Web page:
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Rumors of Facebook, Inc.'s Decline Are Greatly Exaggerated

By Tim Brugger - Aug 31, 2015 at 8:00PM

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Talk of user saturation has been tossed around for years, but the king of social media continues to command attention.

You don't have to look far to find an article or report predicting the decline of Facebook (FB 1.14%) due to user saturation, too many ads, or the loss of teen usage. And it's easy to see where the naysayers are coming from. After all, with just shy of 1.5 billion monthly average users, Facebook already counts about half the world's connected population as customers.

As it happens, not only is Facebook continuing to grow -- and it has plans in place to keep the MAU ball rolling – according to a recent report, it's never been more actively used than it is today. It's certainly important to demonstrate sheer volume as it relates to MAUs, as Twitter (TWTR 2.21%) shareholders recognize firsthand. Its lack of MAU growth -- up just 2 million active users sequentially last quarter -- is largely to blame for Twitter's lackluster share price of late.

But there's more to the MAU story than volume. Just as important as the number of users is their respective engagement levels. Another concern of Twitter investors are the hundreds of millions that visit the site monthly but don't actually use it, an often-repeated issue of Facebook naysayers.

We love our Facebook
Of the many positives investors could take from Facebook's second-quarter results, including surpassing the $4 billion revenue plateau for the first time, the aforementioned 1.49 billion MAUs and a 16% jump in non-GAAP (excluding one-time items) earnings per share, its engagement levels really impressed.

Source: Pew Research.

Monthly users are a legitimate measuring stick, and one used across the social media industry. But it's Facebook's continued rise in daily average users that stands out as the true test of just how engaged its "friends" are. Last quarter, the number of DAUs grew 17% compared to the year-ago period and now stands at 968 million. Imagine that; nearly a billion consumers around the world log onto Facebook every day. Even more impressive are the engagement figures here in the states.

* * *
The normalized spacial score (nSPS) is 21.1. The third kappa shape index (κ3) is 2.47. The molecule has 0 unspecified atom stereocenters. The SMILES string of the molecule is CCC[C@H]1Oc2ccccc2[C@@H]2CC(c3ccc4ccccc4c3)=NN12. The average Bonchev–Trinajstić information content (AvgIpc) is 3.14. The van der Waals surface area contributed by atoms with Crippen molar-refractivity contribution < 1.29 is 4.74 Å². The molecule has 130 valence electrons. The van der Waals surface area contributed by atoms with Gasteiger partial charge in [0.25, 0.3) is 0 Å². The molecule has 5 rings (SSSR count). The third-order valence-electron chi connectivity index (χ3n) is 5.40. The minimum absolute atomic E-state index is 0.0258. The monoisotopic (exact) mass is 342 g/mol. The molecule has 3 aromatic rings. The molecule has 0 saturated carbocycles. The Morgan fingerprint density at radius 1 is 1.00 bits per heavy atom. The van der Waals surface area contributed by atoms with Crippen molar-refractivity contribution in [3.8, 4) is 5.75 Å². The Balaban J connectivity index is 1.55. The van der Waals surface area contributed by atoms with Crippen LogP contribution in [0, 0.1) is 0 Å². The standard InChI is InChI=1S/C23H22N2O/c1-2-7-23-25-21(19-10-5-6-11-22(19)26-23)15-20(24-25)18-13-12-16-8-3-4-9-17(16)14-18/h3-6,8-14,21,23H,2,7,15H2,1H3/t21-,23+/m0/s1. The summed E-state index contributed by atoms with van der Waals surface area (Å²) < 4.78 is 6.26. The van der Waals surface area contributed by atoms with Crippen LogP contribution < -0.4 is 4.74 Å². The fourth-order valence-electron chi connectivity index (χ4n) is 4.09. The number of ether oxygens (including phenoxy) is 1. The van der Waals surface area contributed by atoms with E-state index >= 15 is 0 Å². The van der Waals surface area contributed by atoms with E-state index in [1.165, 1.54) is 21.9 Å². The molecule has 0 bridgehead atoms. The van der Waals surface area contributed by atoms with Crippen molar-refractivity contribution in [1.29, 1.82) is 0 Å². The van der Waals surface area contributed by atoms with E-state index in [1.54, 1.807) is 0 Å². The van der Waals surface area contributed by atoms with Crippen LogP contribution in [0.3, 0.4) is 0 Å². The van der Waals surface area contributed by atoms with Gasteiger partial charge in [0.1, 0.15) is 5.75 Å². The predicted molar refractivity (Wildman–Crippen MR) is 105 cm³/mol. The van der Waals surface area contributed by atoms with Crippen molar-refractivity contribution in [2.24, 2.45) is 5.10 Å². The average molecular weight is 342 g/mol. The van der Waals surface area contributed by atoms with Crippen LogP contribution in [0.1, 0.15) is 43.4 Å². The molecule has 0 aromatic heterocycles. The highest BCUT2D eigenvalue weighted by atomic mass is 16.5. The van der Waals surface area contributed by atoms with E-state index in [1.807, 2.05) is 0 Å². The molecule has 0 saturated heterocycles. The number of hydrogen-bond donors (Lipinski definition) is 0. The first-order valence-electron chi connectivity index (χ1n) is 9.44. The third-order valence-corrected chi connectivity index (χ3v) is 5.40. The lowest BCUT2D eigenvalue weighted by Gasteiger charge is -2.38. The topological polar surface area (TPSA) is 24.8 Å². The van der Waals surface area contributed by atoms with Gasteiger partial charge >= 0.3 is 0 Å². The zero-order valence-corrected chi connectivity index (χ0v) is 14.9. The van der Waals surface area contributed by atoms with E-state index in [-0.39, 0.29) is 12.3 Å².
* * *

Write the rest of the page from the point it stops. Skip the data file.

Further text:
According to new data from Pew Research, a whopping 72% of U.S. Internet users are on Facebook, and that number is even higher among 18- to 29-year-olds. In other words, the youngsters who were supposedly ditching Facebook for other sites like Pinterest or Twitter, not so much.

As for engagement levels, that's where Facebook really shines stateside. A full 70% of U.S. Facebook users access the site daily. That compares with Twitter's daily usage of 38% and Pinterest's 27%. Globally, about 65% of Facebook users access the site every day. That's still an impressive figure to be sure, but even that can't compare to America's appetite for Facebook.

Now consider that the only social media site that comes close to Facebook as measured by engagement levels is its own Instagram property, and it's safe to say the mass exodus so many have predicted hasn't come to pass.

How'd they do that?
Incorporating high-priced video ads across the site means Facebook doesn't have to inundate users with spots to continue to grow revenues. Facebook fans may recall it was asking for a reported $1 million a day for the "privilege" of posting a video spot, which it intends to limit so that users won't see more than three in a given day. The increased use of video in general, as per Facebook COO Sheryl Sandberg, has also positively affected engagement levels.

Facebook's ability to target the right ad to the right person at the right time also plays an important role in the user experience -- it increases the chances all those DAUs see an ad of interest rather than whatever happens to pop up. If we're going to be subjected to advertising, it may as well be promoting something we're interested in.

Finally, Facebook is also pushing its Internet.org initiative to bring connectivity to the underserved masses around the world. While Internet.org won't necessarily help with engagement levels, it should appease investors with concerns about where Facebook's next 500 million MAUs will come from. And assuming it's able to deliver engagement results even close to what it has in the U.S. -- not only with MAUs continuing to grow -- the number of daily users will, too.

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